In response to “Tone Deaf Bhakta’s” letter in the March/April issue, I would like to let him know that when I was a young devotee in Hamburg, Germany, in the early days of the movement, I was once requested not to lead Sunday-feast kirtanas by one devotee because I couldn’t sing so nicely. I took exception to this, probably due to my neophyte position, and wrote a letter to Srila Prabhupada about it, and he answered that “practice makes perfect.” (In those days we often wrote Srila Prabhupada things that weren’t so important.) I think my kirtana voice has since improved, but that nice instruction by Srila Prabhupada stands.
Sandy Ridge, North Carolina
I have noticed BTG recommending against the practice of ashtanga-, karma-, and jnana-yoga. Why is this? In the Gita, Krishna and Prabhupada clearly recommend these practices as ways to come to bhakti-yoga. These practices bring sattva [the mode of goodness], which is said to be the doorway to Krishna consciousness.
Love the magazine.
Via the Internet
Our reply: Bhakti is independent of the other processes, and it is competent to bring one to sattva by itself. This is described in the Srimad-Bhagavatam (1.2.17–19):
Sri Krishna, the Personality of Godhead, who is the Paramatma [Supersoul] in everyone’s heart and the benefactor of the truthful devotee, cleanses desire for material enjoyment from the heart of the devotee who has developed the urge to hear His messages, which are in themselves virtuous when properly heard and chanted. By regular attendance in classes on the Bhagavatam and by rendering of service to the pure devotee, all that is troublesome to the heart is almost completely destroyed, and loving service unto the Personality of Godhead, who is praised with transcendental songs, is established as an irrevocable fact. As soon as irrevocable loving service is established in the heart, the effects of nature’s modes of passion and ignorance, such as lust, desire and hankering, disappear from the heart. Then the devotee is established in goodness, and he becomes completely happy.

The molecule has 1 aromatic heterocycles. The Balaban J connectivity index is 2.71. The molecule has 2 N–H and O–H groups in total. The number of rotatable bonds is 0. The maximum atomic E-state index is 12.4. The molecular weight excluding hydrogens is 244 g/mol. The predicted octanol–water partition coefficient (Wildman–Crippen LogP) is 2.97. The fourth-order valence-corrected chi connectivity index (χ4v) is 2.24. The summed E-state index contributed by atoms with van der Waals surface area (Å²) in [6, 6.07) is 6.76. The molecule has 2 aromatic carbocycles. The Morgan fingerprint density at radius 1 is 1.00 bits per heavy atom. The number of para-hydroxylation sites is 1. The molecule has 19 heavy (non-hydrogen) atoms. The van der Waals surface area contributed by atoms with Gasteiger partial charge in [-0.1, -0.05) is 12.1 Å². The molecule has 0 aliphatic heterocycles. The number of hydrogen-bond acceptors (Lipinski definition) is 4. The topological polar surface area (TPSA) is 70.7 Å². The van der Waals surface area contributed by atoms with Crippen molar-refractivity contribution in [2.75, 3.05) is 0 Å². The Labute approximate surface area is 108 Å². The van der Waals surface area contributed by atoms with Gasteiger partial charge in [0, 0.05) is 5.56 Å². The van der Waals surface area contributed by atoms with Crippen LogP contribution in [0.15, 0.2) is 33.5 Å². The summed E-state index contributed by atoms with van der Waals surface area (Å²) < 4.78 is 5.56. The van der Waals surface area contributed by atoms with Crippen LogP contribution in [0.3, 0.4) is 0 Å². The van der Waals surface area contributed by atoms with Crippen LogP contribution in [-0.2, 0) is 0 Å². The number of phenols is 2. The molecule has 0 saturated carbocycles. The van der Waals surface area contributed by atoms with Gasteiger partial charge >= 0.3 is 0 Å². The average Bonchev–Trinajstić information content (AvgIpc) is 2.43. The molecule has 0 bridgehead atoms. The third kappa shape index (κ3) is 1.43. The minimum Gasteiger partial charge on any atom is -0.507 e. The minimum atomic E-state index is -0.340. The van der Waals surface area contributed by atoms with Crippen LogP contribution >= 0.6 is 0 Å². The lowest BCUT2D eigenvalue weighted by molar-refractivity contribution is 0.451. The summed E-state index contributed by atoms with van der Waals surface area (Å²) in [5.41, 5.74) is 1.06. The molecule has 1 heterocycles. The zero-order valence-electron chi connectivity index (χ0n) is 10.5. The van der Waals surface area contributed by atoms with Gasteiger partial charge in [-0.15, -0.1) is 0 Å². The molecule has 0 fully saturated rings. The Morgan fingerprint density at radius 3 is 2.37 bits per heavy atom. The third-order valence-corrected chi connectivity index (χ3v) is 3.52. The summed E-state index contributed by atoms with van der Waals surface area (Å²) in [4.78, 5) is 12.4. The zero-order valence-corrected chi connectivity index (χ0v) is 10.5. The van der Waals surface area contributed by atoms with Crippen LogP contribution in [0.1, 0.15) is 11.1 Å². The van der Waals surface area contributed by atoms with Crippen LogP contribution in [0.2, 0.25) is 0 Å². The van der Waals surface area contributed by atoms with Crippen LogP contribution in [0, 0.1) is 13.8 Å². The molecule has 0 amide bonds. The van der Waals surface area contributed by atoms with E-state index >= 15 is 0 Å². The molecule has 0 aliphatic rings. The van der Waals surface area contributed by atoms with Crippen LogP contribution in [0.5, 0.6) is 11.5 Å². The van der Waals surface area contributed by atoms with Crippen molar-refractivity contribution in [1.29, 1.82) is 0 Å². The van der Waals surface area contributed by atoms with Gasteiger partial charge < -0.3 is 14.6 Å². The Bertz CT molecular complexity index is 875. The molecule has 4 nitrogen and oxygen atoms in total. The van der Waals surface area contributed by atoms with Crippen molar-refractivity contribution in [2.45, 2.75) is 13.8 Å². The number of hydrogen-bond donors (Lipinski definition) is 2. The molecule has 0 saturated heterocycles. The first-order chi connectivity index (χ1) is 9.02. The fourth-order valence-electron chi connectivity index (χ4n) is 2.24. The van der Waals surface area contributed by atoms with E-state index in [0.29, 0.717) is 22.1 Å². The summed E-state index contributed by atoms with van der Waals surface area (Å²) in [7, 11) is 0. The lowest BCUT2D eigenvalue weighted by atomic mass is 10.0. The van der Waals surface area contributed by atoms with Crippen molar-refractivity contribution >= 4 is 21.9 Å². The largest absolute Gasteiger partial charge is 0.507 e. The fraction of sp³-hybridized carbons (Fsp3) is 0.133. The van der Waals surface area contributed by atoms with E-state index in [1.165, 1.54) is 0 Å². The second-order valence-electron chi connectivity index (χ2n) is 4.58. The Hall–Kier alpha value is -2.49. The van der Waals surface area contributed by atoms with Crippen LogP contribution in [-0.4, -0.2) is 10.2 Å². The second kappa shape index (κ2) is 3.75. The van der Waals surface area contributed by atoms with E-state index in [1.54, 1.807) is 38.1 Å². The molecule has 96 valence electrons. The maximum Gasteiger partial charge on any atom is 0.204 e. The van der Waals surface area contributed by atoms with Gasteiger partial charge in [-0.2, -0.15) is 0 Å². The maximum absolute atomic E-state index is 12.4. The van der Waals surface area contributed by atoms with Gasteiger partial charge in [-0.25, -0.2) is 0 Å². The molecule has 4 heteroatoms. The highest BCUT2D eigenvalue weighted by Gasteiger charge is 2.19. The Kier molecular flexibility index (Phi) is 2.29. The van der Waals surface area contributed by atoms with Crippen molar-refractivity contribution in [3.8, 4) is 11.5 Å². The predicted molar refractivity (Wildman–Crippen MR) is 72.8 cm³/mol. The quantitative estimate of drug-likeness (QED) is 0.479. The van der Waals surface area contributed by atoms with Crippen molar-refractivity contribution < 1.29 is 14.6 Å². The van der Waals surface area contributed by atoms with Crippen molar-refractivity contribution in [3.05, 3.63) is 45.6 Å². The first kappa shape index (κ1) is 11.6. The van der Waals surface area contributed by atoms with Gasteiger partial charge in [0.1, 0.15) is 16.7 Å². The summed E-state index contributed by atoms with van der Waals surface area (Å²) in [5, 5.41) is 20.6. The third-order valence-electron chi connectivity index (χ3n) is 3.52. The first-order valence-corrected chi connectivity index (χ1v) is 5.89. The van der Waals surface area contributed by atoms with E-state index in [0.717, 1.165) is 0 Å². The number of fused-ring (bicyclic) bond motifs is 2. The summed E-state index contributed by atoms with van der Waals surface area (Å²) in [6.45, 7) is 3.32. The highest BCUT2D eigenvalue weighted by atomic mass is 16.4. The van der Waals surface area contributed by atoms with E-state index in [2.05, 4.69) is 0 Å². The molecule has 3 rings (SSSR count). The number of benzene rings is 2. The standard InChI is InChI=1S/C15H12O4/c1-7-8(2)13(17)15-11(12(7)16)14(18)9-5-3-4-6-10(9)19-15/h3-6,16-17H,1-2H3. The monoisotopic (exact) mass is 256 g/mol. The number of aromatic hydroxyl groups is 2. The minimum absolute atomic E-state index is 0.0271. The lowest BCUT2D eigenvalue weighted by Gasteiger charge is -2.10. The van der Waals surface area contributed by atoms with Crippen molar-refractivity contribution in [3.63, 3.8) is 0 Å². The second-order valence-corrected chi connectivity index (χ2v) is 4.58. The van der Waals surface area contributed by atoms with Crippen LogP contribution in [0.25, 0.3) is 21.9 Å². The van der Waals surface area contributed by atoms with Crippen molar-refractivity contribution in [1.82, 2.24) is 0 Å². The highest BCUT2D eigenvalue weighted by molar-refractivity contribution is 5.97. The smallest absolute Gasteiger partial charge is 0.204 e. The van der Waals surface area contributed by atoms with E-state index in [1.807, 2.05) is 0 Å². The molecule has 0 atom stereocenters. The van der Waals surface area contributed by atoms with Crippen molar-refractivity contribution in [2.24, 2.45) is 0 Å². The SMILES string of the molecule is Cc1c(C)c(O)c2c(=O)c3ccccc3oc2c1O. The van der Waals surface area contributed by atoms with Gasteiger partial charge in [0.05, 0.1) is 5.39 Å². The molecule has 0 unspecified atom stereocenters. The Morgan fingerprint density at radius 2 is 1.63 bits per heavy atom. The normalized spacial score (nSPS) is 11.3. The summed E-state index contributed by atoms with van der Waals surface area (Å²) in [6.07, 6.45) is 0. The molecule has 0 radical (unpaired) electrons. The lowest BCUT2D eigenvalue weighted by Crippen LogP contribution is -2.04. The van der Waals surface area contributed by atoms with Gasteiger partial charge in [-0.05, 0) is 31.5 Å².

The danger in recommending the other processes is that they are generally not powerful enough to give us perfection in just this one life. In fact, Krishna says that by jnana, one takes many, many births to surrender to Him (Bg. 7.19), and there is no guarantee that one will not become distracted from the path, especially in this age of Kali.
Although Krishna speaks of other paths in the Gita, ultimately a careful reading will show bhakti to be supreme:
One can understand Me as I am, as the Supreme Personality of Godhead, only by devotional service. And when one is in full consciousness of Me by such devotion, he can enter into the kingdom of God. (18.55)
My dear Arjuna, only by undivided devotional service can I be understood as I am, standing before you, and can thus be seen directly. Only in this way can you enter into the mysteries of My understanding. (11.54)
The Supreme Personality of Godhead, who is greater than all, is attainable by unalloyed devotion. Although He is present in His abode, He is all-pervading, and everything is situated within Him. (8.22)
If you glance at the Sanskrit of each verse, you will see that the word bhaktya, meaning “by bhakti,” appears in each, and in the last two the word ananyaya, meaning “by undivided,” appears. Thus the meaning is quite clear.
Because we want to give people the opportunity to attain perfection in this very life, we stress the superior process of bhakti, as do Krishna and Srila Prabhupada in countless places. Only for those averse to bhakti may the other yogas be promoted as valuable, because they gradually purify people to the point where they can appreciate the value of bhakti, engage in it, and thus attain perfection.
Can’t Stop Reading
The BTG magazines lately are all masterpieces. I find myself reading one article that interested me, and when I finish that, the next page always seems to attract me as well. Before I know it, I’ve read the whole magazine. Your team is certainly blessed by Srila Prabhupada.
Lakshmipriya Devi Dasi
I am interested in Hinduism (but officially a Greek Orthodox), and I have been informed that there is no eternal condemnation in your faith, just reincarnation or hellish realms, but these are temporary places. The Bhagavad-gita mentions hell, however, so is there a concept of hell in ISKCON, and if there is, is it eternal?
Via the Internet
Our reply: You are correct that the Vedic scriptures give no mention of eternal condemnation. There is detailed information of hellish planets where one who is overly sinful suffers, but such reactions are temporary. Those who have spiritual knowledge view material existence itself as miserable or hellish. Lord Krishna say in the Bhagavad-gita (8.16), “From the highest planet in the material world down to the lowest, all are places of misery wherein repeated birth and death take place. But one who attains to My abode, O son of Kunti, never takes birth again.”
One is therefore advised to end all material enjoyment and suffering by advancement is pure spiritual consciousness. This is easily done by serious and sincere chanting of Hare Krishna, Hare Krishna, Krishna Krishna, Hare Hare/ Hare Rama, Hare Rama, Rama Rama, Hare Hare.